SCOTTISH Borders Council has been accused of not using the full force of the law to protect disabled taxi passengers.
Under the 2010 Equality Act, taxi drivers can face fines of up to £1,000 if they refuse to transport wheelchair users or if they charge them extra.
However, those rules only apply if councils have registered accessible taxi vehicles to a section 167 list, which Scottish Borders Council has so far failed to do.
Creating a section 167 list is not mandatory under the act, but research carried out by Muscular Dystrophy UK shows that Scottish Borders Council is one of only three local authorities in Scotland not to have current plans to create one.
Nic Bungay, director of campaigns, care and information at the charity, said: “Taxis are often the only way that disabled people can get from A to B when public transport isn’t an option, but the new legislation simply isn’t working to help ensure they can do so safely and fairly.
“Our research robustly demonstrates the impossible situation that many disabled people find themselves in.
“Passengers, taxi drivers and councils alike are crying out for clearer guidance, and we need to see the taxi lists made mandatory, to make this well-intentioned law workable.”
Scottish Borders Council was recently accredited as a disability-confident employer, and through its membership of the Scottish Borders Health and Social Care Partnership it is consulting on a draft disability strategy.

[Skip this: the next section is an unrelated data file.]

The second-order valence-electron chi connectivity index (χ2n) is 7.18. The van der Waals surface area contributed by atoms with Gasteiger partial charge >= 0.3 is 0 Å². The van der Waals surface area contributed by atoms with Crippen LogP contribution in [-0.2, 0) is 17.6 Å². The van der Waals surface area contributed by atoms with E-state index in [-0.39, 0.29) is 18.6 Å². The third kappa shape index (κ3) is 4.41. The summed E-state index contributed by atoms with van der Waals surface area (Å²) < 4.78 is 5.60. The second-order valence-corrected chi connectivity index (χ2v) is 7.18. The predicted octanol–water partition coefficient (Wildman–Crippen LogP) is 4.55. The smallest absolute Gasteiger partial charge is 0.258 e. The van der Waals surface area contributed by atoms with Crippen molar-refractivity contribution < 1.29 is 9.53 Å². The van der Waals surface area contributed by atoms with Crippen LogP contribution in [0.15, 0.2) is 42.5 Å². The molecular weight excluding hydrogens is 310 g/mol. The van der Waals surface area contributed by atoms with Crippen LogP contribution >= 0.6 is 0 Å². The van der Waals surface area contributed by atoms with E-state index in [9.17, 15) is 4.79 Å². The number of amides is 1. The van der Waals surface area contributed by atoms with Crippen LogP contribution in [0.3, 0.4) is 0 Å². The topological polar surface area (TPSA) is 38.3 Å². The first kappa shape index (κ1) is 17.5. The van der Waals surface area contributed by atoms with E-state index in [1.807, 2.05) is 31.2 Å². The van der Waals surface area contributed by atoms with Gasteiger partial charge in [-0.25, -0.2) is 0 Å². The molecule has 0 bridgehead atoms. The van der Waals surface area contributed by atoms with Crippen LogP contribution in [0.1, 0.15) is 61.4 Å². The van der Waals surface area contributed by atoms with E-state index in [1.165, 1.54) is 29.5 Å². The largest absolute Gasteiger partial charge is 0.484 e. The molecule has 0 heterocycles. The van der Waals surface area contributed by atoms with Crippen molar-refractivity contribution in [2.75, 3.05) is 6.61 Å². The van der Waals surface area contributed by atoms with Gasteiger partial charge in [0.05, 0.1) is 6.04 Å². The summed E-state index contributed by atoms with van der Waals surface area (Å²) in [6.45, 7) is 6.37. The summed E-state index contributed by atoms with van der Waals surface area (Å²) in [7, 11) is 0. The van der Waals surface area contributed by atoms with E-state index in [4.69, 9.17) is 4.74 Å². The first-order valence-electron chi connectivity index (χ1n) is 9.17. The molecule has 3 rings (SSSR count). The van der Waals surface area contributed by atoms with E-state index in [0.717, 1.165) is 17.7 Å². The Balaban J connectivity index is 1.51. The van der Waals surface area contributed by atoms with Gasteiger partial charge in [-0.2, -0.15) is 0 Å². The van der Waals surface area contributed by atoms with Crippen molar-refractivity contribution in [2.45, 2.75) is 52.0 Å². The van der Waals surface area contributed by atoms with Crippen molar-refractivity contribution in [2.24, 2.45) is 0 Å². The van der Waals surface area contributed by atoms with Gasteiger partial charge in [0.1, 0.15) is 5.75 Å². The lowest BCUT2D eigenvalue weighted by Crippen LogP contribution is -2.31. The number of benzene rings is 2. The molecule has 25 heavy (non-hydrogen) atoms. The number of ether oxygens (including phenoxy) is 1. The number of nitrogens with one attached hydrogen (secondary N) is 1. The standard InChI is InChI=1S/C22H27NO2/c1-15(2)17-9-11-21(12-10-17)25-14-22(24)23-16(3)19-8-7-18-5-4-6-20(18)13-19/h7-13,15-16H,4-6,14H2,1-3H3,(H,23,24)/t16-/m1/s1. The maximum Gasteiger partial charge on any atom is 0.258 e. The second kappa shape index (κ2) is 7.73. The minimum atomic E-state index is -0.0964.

A council spokesperson said: “A section 167 list is not a requirement, however it is something that is being considered and a report will be discussed by the civic government licensing committee in due course.
“A list of 1995 Disability Discrimination Act-compliant vehicles is already held by the council.”
Lauren West, trailblazers manager for Muscular Dystrophy UK, said: “Scottish Borders Council is correct that a section 167 list is not mandatory. However, without one in place, taxi drivers who overcharge or refuse to transport wheelchair users cannot be fined and held to account.
“We are calling for the Department for Transport to tighten its guidance to protect disabled taxi users but in the meantime would urge all councils who don’t currently have section 167 lists, including Scottish Borders Council, to put one in place.”